If you are the proud parent of twins, congratulations! You have my sincerest respect and empathy for the challenges you’re likely to encounter in this journey. Twin babies, especially for first-time parents, are a massive amount of work.
I firmly believe that getting your child sleeping well is a valuable investment in your entire family’s well-being. Families with multiples are no exception! It may even be MORE important when you have more than one baby.
When it comes to sleep, twins make the process a bit more complicated than it would be to teach just one baby some solid sleep skills. I’m sure you can guess the reasons for this. If one baby wakes up crying, the other one will likely be right behind them. Parents of twins are often quick to rush in and soothe a crying baby back to sleep by any means necessary, and that can lead to stronger feed/sleep associations.
I’m not here to sugar coat it. Teaching your twins their own sleep skills won’t be easy. It will take discipline and determination, but it’s absolutely achievable. And once your little ones are sleeping well, it will make life MUCH easier for you!
Take a moment to dream...
What would you do with the extra time if your babies were napping on the same schedule and sleeping through the night? This is a game changer for most families.
If you are ready for the challenge, let’s dive into the details:
Where should they sleep?
Some parents prefer to separate their twins for sleep training. Others wouldn’t even consider separating their children into two different rooms. You know what? Either will work!
If you aren’t sure where you fall here, my best advice is to train how you plan to end up. If you want your kids in separate rooms long term, separate them for sleep training. If you plan to keep them together, go ahead leave them together so they get used to sleeping through the other one’s wakings.
How can I keep them on a similar schedule?
For your own sanity, you will want them on the same schedule. The great thing about twins is that their sleep needs are going to be pretty much exactly the same, so putting them on the same nap/bedtime schedule is effective for both of them.
You’ll likely run into a situation where one baby sleeps longer than the other, and that’s fine up to a point. I set the limit at about 30 minutes. If one baby wakes up from a nap and the other one is still sleeping, wait 30 minutes and then wake up your other baby to prevent them from getting too out of sync. When nap time rolls around again, just ignore that extra 30 minutes and put them down at the same time.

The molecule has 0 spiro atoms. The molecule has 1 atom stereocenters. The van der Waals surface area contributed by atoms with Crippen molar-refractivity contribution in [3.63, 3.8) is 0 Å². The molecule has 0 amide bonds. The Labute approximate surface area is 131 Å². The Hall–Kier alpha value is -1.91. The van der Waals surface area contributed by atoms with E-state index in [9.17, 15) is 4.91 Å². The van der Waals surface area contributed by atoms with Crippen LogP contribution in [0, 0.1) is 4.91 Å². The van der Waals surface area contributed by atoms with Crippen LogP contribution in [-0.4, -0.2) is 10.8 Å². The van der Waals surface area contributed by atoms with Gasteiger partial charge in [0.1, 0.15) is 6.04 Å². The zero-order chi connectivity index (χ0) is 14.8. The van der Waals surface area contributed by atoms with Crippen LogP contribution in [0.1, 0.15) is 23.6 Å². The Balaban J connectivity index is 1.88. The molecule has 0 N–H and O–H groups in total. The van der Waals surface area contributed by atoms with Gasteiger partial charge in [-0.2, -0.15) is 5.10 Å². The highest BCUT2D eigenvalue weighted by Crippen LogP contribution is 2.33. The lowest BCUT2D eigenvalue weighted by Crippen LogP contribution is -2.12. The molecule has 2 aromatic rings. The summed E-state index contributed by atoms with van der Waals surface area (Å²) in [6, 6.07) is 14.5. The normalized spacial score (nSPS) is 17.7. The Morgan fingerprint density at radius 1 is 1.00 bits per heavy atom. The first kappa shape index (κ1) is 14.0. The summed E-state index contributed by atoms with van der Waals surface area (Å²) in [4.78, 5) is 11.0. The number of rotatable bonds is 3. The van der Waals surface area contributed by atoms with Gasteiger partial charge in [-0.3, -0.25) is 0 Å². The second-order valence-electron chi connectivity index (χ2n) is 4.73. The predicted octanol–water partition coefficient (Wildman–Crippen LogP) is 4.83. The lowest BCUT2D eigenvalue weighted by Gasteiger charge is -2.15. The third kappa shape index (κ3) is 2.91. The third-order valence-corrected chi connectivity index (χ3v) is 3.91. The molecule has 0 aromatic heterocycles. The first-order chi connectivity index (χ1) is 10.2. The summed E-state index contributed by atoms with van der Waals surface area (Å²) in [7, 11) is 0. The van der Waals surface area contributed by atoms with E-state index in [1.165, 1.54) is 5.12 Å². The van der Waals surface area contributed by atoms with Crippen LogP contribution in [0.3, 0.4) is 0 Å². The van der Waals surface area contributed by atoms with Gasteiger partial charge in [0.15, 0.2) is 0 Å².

Having both babies going down at the same time for bedtime and waking up at the same time in the morning is also important. Again, use the 30 minute rule. If one baby wakes at 6am, wake your second one by 6:30am so they can stay on the same schedule that day.
What if one baby is crying at night?
As I mentioned earlier, it’s very tempting for parents of twins to rush in at night to calm one baby when they wake up in order keep your other baby from waking. When training your babies to sleep, you are going to need to resist this urge.
I’m not suggesting you shouldn’t soothe your crying baby, but if you stick to your usual response of rushing in and offering a feed, a pacifier, or rock baby back to sleep, you aren’t going to make any progress when it comes to their independent sleep skills. Your baby needs time to practice falling back asleep on their own.
When they wake at night (and do not need a feed), give them some time to work on those self soothing skills before you go in and offer some comfort. Even at the risk of waking your other child. The consequences are temporary in exchange for a lifelong skill of independent sleep.
What if only one wakes for a night feed?
It is very likely that at some point, one baby will wake for a feed and the other one will still be sleeping. If your little ones are gaining weight appropriately and you don’t have specific instructions from your pediatrician to give night feeds (but you aren’t ready to cut them out completely), I would let the baby who is still sleeping sleep. You don’t need to wake them in order to get the same number of night feeds in.
If your baby is naturally sleeping through the night, they will get all the calories they need during their 12 hours of day.
Why should I teach them to sleep independently?
If you jump into sleep training with both feet, fully committed, after three or four days, you’re going to start seeing those sleep skills developing. There will be less protest and your babies will be less likely to wake the other one up (because they will be spending more time in deep sleep). They might even be sleeping through the night by then!
Don’t forget, sleep begets sleep. When we are overtired, our body produces more cortisol (which makes it HARDER to fall asleep!). When we are getting the sleep we need, it will be easier to fall asleep and stay asleep, allow your babies to get that restorative sleep they need.
My last piece of advice is to make sure you’re ready before you get started. I see a lot of parents get started when they’re not fully committed to the process only to quit a few nights in, which can be very discouraging for the parents and send all sorts of mixed signals to your little ones. It can even cause MORE crying. So don’t start if you can’t commit to it. I want you to succeed in this!
If you decide you’d like some support in the process, I would love to chat with you more. I’m more than happy to walk alongside you and make sure your babies get sleeping well!